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Growth Cupcake entrepreneur launches ethical, high-fat ice cream brand

Lori Joyce is founder of the new Vancouver-based Betterwith Ice Cream

Betterwith Ice Cream

Lavender Farm in Abbotsford, B.C., is a third-generation dairy farm owned and operated by the Vaandrager family. The bucolic setting – gently rolling green pastures, Tudor-style farmhouse, snow-capped mountains in the distance – is pleasant, by human standards.

But for the cows, it's a state-of-the-art Lely Astronaut milking system that contributes to their low stress environment. Inside the spacious barn, the cows mosey on over to a voluntary milking station whenever they please, lured by the nutrient-rich feed that is dispensed while they're expressed by a robotic attachment.

"They eat when they're hungry and are milked when they are ready," says Lori Joyce, founder of the new Vancouver-based Betterwith Ice Cream, which claims to be the first-to-market premium ice cream made with traceable milk in Canada. "They wouldn't be this friendly if they weren't happy and treated well," she adds, as a curious brown-and-white beauty noses through the fence and licks her hand.

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December wasn't the ideal time to launch a new ice cream brand in the frozen-food aisle, one of the most competitive sections in grocery stores. Betterwith, which is now available at select Whole Foods, Choices Markets and independent gourmet retailers in B.C.'s Lower Mainland, missed the peak summer season because Joyce insisted on using traceable milk that could be sourced back to this farm.

"My shareholders were getting antsy," says Ms. Joyce, who is better known as co-founder of the Cupcakes retail chain and co-star of The Cupcake Girls, a Gemini Award-winning reality TV show. "They said, 'Come on, no one cares. We can launch traceable later.' I said, 'No, don't ask me to compromise on the integrity of this product. My packaging says 100-per-cent honest for a reason.'"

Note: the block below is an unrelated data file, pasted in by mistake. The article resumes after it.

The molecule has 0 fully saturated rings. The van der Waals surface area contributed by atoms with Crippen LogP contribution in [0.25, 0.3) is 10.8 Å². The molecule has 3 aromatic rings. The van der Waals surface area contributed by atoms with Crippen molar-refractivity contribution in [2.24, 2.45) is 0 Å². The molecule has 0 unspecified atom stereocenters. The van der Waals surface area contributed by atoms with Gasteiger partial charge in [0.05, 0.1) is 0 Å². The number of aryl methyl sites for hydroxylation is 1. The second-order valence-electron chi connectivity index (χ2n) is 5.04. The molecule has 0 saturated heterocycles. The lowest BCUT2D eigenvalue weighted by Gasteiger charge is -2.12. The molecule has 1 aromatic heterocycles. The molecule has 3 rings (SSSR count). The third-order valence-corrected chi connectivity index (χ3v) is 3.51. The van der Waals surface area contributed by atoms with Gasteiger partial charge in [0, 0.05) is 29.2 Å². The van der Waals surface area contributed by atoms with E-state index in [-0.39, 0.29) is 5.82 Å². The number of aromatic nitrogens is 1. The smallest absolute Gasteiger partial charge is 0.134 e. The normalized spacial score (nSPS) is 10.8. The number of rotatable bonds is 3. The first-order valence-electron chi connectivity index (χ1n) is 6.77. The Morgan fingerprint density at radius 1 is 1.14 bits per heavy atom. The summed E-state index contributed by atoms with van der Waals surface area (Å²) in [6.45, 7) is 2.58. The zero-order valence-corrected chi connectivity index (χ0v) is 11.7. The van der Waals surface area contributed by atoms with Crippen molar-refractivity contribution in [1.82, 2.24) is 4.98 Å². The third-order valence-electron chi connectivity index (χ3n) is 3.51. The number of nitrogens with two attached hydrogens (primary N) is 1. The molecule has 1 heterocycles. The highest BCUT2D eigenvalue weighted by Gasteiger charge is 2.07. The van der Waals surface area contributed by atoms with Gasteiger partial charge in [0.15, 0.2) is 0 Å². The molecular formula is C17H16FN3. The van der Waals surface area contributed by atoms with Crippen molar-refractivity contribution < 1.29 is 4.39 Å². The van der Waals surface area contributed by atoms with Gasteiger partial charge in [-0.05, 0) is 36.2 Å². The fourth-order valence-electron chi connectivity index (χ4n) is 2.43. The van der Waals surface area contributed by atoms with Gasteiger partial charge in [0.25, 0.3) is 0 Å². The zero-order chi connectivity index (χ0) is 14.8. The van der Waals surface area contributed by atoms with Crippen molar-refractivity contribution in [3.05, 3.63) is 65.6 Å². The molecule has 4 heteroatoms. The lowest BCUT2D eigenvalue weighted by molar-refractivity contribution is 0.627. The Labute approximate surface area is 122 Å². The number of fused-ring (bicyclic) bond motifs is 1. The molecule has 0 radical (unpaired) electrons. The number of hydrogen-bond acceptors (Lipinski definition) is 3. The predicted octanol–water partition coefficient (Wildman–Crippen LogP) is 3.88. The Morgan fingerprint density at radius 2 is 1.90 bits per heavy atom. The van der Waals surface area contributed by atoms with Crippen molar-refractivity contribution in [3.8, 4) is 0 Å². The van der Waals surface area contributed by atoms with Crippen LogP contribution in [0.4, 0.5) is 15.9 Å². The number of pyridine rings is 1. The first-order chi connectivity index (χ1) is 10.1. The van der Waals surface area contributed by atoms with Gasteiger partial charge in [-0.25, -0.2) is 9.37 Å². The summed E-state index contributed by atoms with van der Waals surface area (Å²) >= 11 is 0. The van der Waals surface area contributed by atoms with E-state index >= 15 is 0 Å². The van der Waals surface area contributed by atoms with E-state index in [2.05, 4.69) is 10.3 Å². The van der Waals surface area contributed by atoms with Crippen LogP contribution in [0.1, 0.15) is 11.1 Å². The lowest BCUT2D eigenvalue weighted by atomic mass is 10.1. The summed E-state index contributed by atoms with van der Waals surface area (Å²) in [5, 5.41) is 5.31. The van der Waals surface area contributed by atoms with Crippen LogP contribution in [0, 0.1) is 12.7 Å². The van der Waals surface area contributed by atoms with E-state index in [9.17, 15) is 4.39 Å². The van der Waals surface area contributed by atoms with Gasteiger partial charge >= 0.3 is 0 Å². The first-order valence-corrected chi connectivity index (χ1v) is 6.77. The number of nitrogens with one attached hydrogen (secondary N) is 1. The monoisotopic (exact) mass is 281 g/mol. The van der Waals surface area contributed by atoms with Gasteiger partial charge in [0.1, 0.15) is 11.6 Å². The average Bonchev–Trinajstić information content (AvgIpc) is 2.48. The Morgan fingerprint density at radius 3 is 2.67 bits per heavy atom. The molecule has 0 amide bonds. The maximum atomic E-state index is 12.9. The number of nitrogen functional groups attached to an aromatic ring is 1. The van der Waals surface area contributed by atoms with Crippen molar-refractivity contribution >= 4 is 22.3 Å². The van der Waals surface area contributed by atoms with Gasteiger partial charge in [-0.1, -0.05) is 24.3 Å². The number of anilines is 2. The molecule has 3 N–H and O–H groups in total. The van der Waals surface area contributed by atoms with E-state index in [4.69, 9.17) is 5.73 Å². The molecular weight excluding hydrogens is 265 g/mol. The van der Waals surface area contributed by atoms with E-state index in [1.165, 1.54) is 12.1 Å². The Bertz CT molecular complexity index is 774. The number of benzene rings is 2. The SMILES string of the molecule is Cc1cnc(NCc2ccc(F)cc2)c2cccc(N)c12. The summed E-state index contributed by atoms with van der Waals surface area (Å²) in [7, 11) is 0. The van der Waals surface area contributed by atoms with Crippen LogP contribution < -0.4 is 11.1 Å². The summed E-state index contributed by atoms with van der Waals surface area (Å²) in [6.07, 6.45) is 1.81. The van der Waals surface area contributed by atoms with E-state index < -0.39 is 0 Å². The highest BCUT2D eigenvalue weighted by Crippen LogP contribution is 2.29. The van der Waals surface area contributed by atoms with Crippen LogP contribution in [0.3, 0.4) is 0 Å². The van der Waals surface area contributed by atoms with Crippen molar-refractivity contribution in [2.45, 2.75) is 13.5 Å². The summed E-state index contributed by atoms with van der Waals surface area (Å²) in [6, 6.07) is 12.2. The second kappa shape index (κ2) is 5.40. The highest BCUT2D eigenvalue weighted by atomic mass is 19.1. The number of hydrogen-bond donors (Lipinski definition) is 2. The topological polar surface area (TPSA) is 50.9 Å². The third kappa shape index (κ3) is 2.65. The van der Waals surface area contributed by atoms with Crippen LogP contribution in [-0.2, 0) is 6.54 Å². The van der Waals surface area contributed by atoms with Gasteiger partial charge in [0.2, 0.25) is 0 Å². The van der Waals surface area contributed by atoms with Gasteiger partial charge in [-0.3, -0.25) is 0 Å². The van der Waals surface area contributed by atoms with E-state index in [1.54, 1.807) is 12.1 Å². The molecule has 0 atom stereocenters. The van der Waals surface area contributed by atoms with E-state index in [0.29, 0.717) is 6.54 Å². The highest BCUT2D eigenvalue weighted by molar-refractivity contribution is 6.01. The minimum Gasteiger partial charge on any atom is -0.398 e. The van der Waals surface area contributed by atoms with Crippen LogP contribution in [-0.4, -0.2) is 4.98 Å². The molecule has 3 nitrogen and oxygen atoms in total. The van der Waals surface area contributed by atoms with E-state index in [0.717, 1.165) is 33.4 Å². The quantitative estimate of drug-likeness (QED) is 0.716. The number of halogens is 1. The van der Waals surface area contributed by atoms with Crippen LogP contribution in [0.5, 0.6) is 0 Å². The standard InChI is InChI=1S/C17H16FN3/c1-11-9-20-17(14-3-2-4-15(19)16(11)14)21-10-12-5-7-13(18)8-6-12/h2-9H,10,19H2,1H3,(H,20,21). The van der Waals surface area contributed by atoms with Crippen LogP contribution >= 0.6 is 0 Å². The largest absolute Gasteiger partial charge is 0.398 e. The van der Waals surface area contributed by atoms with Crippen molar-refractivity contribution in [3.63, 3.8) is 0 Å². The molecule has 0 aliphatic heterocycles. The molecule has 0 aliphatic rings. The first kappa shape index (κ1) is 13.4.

There are two key differences that make Betterwith an "honest" ice cream. One is the old-fashioned recipe made with a custard-style base, high butterfat content (16 to 18 per cent), premium ingredients (local Totem strawberries, for example) and no preservatives.

"The frozen-dessert category has been misleading consumers for a long time," Ms. Joyce explains. "People are buying something that looks like ice cream and tastes like ice cream, but if you read the fine print, there isn't a high enough percentage of cream to make it real ice cream. It's frozen dessert."

There may be other premium ice creams with high butterfat content on the market: Earnest Ice Cream, for example, is an artisan B.C. brand with small-scale, local distribution; and Haagen-Dazs will be Betterwith's primary mainstream competitor. Neither, however, is made with traceable milk.

Traceability, also known as supply-chain transparency, is one of the fastest-growing food trends in Canada. "Consumers increasingly want to know the origins of their food, where the ingredients come from, and the practices of the farms and processing plants," says Sylvain Charlebois, dean of the Faculty of Management at Dalhousie University and lead author of Canada's Food Price Report, an annual trend forecaster.